Tim Murnane, one of most remarkable and colorful characters in the Game's history, began his ball playing career in 1869. With major league stops at Middletown (Connecticut), Philadelphia, Boston, and Providence, the highlight of his ballplaying career came in 1874 when, as a member of the old National Association's Philadelphia Athletics, he participated in the first baseball tour of Europe. In 1884, Murnane managed the Boston club of the Union Association.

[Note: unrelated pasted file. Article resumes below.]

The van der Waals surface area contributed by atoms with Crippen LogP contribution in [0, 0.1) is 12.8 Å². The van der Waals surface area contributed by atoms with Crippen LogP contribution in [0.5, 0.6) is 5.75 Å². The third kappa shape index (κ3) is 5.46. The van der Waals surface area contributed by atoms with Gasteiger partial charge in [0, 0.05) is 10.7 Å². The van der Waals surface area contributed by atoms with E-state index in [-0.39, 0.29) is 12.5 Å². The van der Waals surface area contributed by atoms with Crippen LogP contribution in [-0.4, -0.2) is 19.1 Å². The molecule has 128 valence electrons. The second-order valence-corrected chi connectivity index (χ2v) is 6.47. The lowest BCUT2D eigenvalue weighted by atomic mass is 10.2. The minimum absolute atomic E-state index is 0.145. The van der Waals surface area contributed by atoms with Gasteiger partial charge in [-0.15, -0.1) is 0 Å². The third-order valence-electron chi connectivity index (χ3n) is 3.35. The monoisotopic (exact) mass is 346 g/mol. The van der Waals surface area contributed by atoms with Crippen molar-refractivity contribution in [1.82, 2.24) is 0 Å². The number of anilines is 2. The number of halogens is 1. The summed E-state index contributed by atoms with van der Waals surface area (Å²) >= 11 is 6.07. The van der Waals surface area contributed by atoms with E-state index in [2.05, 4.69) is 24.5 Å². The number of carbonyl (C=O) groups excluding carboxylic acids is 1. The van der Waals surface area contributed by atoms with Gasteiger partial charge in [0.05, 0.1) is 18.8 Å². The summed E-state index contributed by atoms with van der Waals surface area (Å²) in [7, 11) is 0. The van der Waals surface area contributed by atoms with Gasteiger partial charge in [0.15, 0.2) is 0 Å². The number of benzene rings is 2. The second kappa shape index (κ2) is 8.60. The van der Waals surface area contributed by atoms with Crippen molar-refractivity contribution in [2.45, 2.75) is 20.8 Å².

Murnane was responsible for the discovery of many of the Game's early stars. Following his playing days, Murnane held the position of President of the New England League for 24 years. He later was president of the Eastern League, a member of the Arbitration Board, and was the first Vice President of the National Association.
Murnane published the Boston Referee, edited the Minor League Guide and was baseball editor of the Boston Globe for 30 years. His delightful wit and Irish brogue made him a popular after dinner speaker. He was a tireless and enthusiastic worker and one of the early authorities on baseball.